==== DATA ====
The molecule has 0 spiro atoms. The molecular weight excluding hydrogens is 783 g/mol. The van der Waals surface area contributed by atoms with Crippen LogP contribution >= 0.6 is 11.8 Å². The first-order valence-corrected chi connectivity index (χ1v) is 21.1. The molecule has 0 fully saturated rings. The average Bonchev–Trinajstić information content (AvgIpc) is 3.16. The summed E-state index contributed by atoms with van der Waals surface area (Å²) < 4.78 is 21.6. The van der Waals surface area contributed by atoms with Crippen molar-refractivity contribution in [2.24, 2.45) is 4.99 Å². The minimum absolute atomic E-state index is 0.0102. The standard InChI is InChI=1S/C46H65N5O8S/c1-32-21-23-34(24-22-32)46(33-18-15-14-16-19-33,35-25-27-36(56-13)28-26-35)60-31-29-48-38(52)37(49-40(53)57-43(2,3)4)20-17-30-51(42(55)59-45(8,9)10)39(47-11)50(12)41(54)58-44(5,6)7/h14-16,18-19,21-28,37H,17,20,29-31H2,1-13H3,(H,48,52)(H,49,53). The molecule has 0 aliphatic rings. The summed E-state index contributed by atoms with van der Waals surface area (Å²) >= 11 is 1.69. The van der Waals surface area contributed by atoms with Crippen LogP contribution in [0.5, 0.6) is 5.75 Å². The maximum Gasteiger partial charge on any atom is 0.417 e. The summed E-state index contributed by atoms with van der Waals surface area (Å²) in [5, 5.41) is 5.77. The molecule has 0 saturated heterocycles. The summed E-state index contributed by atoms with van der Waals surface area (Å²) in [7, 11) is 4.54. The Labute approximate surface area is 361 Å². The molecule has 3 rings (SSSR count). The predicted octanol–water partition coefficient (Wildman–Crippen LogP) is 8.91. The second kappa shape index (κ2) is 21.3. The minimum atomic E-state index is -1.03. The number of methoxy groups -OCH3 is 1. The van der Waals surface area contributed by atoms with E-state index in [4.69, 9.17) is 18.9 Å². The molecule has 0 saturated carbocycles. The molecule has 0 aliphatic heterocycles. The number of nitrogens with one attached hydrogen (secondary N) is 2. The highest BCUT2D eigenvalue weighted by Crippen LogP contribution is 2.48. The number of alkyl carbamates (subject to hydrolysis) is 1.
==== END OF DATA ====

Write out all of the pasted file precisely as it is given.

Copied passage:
The molecule has 0 spiro atoms. The molecular weight excluding hydrogens is 783 g/mol. The van der Waals surface area contributed by atoms with Crippen LogP contribution >= 0.6 is 11.8 Å². The first-order valence-corrected chi connectivity index (χ1v) is 21.1. The molecule has 0 fully saturated rings. The average Bonchev–Trinajstić information content (AvgIpc) is 3.16. The summed E-state index contributed by atoms with van der Waals surface area (Å²) < 4.78 is 21.6. The van der Waals surface area contributed by atoms with Crippen molar-refractivity contribution in [2.24, 2.45) is 4.99 Å². The minimum absolute atomic E-state index is 0.0102. The standard InChI is InChI=1S/C46H65N5O8S/c1-32-21-23-34(24-22-32)46(33-18-15-14-16-19-33,35-25-27-36(56-13)28-26-35)60-31-29-48-38(52)37(49-40(53)57-43(2,3)4)20-17-30-51(42(55)59-45(8,9)10)39(47-11)50(12)41(54)58-44(5,6)7/h14-16,18-19,21-28,37H,17,20,29-31H2,1-13H3,(H,48,52)(H,49,53). The molecule has 0 aliphatic rings. The summed E-state index contributed by atoms with van der Waals surface area (Å²) >= 11 is 1.69. The van der Waals surface area contributed by atoms with Crippen LogP contribution in [0.5, 0.6) is 5.75 Å². The maximum Gasteiger partial charge on any atom is 0.417 e. The summed E-state index contributed by atoms with van der Waals surface area (Å²) in [5, 5.41) is 5.77. The molecule has 0 saturated heterocycles. The summed E-state index contributed by atoms with van der Waals surface area (Å²) in [7, 11) is 4.54. The Labute approximate surface area is 361 Å². The molecule has 3 rings (SSSR count). The predicted octanol–water partition coefficient (Wildman–Crippen LogP) is 8.91. The second kappa shape index (κ2) is 21.3. The minimum atomic E-state index is -1.03. The number of methoxy groups -OCH3 is 1. The van der Waals surface area contributed by atoms with E-state index in [4.69, 9.17) is 18.9 Å². The molecule has 0 saturated carbocycles. The molecule has 0 aliphatic heterocycles. The number of nitrogens with one attached hydrogen (secondary N) is 2. The highest BCUT2D eigenvalue weighted by Crippen LogP contribution is 2.48. The number of alkyl carbamates (subject to hydrolysis) is 1.